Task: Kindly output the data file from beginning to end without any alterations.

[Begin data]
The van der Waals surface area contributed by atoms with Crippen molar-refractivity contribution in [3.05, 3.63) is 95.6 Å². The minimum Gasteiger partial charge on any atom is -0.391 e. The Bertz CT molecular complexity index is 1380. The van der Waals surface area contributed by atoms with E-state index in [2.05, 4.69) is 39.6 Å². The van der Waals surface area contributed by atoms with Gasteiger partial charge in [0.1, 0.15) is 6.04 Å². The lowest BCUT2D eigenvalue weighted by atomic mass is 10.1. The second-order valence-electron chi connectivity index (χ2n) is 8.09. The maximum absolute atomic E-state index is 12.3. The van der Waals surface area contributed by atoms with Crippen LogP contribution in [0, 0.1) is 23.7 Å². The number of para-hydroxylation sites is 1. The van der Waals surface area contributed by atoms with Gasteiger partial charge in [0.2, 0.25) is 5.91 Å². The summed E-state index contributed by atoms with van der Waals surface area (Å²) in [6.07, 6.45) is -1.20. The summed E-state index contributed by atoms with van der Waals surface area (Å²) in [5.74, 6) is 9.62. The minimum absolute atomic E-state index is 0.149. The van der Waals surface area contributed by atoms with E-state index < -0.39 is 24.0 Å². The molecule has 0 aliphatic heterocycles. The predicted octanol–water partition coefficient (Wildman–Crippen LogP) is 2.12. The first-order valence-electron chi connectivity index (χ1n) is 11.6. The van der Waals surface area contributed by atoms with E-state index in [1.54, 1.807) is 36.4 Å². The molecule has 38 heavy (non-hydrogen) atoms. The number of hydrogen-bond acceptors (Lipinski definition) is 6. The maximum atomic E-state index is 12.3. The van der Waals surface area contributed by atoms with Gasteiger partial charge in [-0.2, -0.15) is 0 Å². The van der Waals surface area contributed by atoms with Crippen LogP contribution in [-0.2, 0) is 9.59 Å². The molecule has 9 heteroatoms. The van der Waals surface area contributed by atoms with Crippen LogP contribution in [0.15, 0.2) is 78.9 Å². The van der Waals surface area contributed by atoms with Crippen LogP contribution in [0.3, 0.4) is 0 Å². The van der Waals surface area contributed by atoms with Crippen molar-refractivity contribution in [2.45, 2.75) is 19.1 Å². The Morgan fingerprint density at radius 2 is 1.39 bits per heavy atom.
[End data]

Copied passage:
The van der Waals surface area contributed by atoms with Crippen molar-refractivity contribution in [3.05, 3.63) is 95.6 Å². The minimum Gasteiger partial charge on any atom is -0.391 e. The Bertz CT molecular complexity index is 1380. The van der Waals surface area contributed by atoms with E-state index in [2.05, 4.69) is 39.6 Å². The van der Waals surface area contributed by atoms with Gasteiger partial charge in [0.1, 0.15) is 6.04 Å². The lowest BCUT2D eigenvalue weighted by atomic mass is 10.1. The second-order valence-electron chi connectivity index (χ2n) is 8.09. The maximum absolute atomic E-state index is 12.3. The van der Waals surface area contributed by atoms with Crippen LogP contribution in [0, 0.1) is 23.7 Å². The number of para-hydroxylation sites is 1. The van der Waals surface area contributed by atoms with Gasteiger partial charge in [0.2, 0.25) is 5.91 Å². The summed E-state index contributed by atoms with van der Waals surface area (Å²) in [6.07, 6.45) is -1.20. The summed E-state index contributed by atoms with van der Waals surface area (Å²) in [5.74, 6) is 9.62. The minimum absolute atomic E-state index is 0.149. The van der Waals surface area contributed by atoms with E-state index < -0.39 is 24.0 Å². The molecule has 0 aliphatic heterocycles. The predicted octanol–water partition coefficient (Wildman–Crippen LogP) is 2.12. The first-order valence-electron chi connectivity index (χ1n) is 11.6. The van der Waals surface area contributed by atoms with E-state index in [1.54, 1.807) is 36.4 Å². The molecule has 38 heavy (non-hydrogen) atoms. The number of hydrogen-bond acceptors (Lipinski definition) is 6. The maximum atomic E-state index is 12.3. The van der Waals surface area contributed by atoms with Gasteiger partial charge in [-0.2, -0.15) is 0 Å². The van der Waals surface area contributed by atoms with Crippen LogP contribution in [-0.2, 0) is 9.59 Å². The molecule has 9 heteroatoms. The van der Waals surface area contributed by atoms with Crippen LogP contribution in [0.15, 0.2) is 78.9 Å². The van der Waals surface area contributed by atoms with Crippen LogP contribution in [0.3, 0.4) is 0 Å². The van der Waals surface area contributed by atoms with Crippen molar-refractivity contribution in [2.45, 2.75) is 19.1 Å². The Morgan fingerprint density at radius 2 is 1.39 bits per heavy atom.